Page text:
Blantyre-based Nico Asset Managers Limited has warned that Malawi’s fiscal deficit may widen further if donor aid is not disbursed by Malawi’s major donors in the 2013/14 budget that expires next month on June 30.
As such, the firm has warned that an increasing fiscal deficit will likely lead to more borrowing by government which is a recipe for higher interest rates as the private sector is crowded out.
Fiscal deficit is simply a situation when a government’s total expenditures exceed the revenue that it generates, excluding resources from borrowings.
“The fiscal deficit may widen even further if donor aid is not disbursed as members from Cabs [Common Approach to Budget Support] have not confirmed how much they will disburse to government,” observes the investment management and advisory firm.
Cabs group of donors continue to withhold their budget support to Malawi, a decision announced on November 7, 2013, which was brought by the revelation of massive abuse of tax payers’ money at Capital Hill popularly called Cashgate.
Since such a decision was made, there has been a fiscal gap left which has left Treasury to cut back on some planned expenditure which many analysts including Cabs donors say has affected Malawi’s social sector spending.
“The fiscal deficit may increase as public spending, although declining, may be higher than revenues in the run up to elections but the government is expected to have received lower than expected revenues from grants as some donor countries withheld aid the second quarter of the fiscal year 2013/2014,” adds the firm.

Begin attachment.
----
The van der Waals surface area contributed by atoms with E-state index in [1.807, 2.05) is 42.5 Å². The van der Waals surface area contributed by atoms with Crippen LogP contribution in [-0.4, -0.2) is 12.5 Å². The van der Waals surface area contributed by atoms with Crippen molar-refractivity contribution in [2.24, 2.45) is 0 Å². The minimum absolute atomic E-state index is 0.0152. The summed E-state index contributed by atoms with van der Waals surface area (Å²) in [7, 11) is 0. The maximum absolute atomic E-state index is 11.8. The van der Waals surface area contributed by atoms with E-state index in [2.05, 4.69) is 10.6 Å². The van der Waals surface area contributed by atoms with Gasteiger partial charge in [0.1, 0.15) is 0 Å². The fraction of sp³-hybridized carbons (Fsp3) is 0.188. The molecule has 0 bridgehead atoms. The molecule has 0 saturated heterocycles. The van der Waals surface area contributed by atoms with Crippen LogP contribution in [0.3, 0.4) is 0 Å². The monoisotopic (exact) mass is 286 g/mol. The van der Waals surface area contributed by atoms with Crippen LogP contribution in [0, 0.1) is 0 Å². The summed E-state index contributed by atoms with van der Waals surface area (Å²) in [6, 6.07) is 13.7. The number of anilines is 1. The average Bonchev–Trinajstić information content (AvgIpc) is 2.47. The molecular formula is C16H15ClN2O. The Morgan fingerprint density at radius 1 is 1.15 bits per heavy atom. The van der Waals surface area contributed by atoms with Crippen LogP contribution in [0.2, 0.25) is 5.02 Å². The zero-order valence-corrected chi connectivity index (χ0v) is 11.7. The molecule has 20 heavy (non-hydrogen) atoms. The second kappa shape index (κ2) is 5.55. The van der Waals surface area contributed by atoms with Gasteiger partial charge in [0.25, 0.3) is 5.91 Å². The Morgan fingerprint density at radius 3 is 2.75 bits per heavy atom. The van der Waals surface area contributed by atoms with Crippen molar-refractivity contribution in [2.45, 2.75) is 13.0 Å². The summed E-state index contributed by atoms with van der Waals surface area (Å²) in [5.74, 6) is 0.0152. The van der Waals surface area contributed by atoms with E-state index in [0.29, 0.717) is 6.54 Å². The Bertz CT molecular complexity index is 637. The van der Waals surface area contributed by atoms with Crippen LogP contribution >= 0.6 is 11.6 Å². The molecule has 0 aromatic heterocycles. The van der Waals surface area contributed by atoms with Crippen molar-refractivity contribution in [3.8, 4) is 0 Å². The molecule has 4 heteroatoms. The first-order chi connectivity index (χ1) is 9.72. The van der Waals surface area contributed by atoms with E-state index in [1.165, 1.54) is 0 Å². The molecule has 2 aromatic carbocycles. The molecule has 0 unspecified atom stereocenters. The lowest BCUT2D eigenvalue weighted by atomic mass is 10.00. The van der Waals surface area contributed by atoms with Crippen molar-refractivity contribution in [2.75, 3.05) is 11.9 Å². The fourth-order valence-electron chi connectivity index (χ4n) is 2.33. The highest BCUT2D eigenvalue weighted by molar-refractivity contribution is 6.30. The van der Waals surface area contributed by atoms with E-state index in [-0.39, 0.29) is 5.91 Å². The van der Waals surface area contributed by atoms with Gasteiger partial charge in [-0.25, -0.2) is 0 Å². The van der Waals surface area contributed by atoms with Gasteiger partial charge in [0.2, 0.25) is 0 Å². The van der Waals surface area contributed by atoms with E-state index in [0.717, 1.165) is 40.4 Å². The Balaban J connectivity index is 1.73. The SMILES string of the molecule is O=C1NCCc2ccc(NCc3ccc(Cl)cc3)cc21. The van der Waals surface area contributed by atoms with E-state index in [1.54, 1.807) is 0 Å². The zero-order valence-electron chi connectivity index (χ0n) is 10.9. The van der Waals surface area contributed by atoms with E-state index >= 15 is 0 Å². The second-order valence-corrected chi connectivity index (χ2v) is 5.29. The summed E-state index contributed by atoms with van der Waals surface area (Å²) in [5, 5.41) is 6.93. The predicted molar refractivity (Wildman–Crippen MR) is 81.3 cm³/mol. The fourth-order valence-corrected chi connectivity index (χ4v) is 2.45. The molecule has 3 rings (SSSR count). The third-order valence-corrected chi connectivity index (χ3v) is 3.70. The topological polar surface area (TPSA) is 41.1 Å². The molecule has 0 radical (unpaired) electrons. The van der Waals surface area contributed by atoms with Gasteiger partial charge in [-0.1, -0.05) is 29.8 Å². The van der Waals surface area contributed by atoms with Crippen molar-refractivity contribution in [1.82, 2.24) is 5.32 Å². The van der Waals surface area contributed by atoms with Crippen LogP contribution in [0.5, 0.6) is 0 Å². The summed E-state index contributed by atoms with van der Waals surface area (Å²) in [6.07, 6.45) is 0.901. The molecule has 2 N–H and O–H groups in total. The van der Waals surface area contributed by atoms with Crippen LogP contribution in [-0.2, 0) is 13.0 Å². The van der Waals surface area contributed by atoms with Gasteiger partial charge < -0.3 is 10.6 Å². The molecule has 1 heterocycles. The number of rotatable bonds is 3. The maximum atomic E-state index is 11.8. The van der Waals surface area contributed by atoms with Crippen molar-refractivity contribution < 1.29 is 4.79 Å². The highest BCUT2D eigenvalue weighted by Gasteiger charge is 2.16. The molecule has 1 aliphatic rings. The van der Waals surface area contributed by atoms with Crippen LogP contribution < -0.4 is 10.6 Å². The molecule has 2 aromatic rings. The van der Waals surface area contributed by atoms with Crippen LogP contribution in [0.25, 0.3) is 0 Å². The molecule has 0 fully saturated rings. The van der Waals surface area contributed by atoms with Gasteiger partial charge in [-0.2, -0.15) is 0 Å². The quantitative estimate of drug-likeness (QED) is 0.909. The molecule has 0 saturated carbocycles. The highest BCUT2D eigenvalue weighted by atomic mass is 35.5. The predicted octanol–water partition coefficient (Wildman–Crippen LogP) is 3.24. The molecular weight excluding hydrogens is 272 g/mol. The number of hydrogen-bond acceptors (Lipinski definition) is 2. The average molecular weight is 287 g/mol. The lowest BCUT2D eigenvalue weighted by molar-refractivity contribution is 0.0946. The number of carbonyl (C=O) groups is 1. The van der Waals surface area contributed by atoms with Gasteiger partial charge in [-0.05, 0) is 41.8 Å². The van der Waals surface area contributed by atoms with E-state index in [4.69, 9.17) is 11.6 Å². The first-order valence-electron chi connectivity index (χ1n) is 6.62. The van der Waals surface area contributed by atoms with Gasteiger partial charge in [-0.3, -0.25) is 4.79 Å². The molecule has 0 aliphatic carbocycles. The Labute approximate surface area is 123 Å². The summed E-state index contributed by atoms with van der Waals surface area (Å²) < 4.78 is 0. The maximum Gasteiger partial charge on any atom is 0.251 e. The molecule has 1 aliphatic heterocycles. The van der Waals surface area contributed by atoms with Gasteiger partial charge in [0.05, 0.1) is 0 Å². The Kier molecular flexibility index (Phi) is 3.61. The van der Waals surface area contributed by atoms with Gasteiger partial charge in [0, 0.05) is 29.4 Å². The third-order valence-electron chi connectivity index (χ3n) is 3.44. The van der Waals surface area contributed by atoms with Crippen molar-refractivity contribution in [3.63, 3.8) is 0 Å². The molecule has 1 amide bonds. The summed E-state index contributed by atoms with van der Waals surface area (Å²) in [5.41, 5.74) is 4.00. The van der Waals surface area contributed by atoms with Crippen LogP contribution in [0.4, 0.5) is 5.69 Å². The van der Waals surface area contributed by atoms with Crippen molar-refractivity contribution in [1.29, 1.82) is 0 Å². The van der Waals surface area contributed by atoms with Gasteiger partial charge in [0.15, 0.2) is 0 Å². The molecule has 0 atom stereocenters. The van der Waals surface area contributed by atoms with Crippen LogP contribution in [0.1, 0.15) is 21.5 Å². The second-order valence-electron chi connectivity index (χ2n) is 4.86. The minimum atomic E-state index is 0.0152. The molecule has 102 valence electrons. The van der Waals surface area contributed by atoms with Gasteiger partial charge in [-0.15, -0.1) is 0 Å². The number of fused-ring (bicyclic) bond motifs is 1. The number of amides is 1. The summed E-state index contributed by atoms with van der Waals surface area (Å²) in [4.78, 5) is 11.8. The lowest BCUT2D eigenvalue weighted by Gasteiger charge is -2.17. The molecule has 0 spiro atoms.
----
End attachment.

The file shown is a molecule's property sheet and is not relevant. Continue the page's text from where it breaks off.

Quoting the European Intelligence Unit (EIU), the firm says the fiscal deficit forecast has been revised upwards to 3.4 percent of Gross Domestic Product (GDP) from 2.8 percent in light of the IMF projections.
It says the EIU forecasts that the fiscal deficit will narrow gradually from 2014/15 onwards, reaching 2.2 percent of GDP in 2017/18.
Total expenditure for the 2013/14 Fiscal Year was set at K638 billion comprising K463.1 billion recurrent expenditure and K175.0 billion development expenditure, according to the budget statement.
On one hand, government projected to collect total domestic revenues of K363.1 billion.
But according to Nico Asset Managers Limited, there was an under expenditure in the second quarter of the 2013/14 fiscal year due underperformance on inflows adding that expenditure in the second quarter was K120.2 billion against revenues of K112.0 billion, K101.9 billion from domestic revenues and K10.1 billion from grants.
The firm says such a situation created a fiscal deficit of K50.9 billion for the second quarter.
“The disbursement of donor resources underperformed in the second quarter of the financial year on account of unfavorable inflows in dedicated and project grants.
“Due to its direct link to the development budget, this performance has had a negative impact on project implementation,” it says.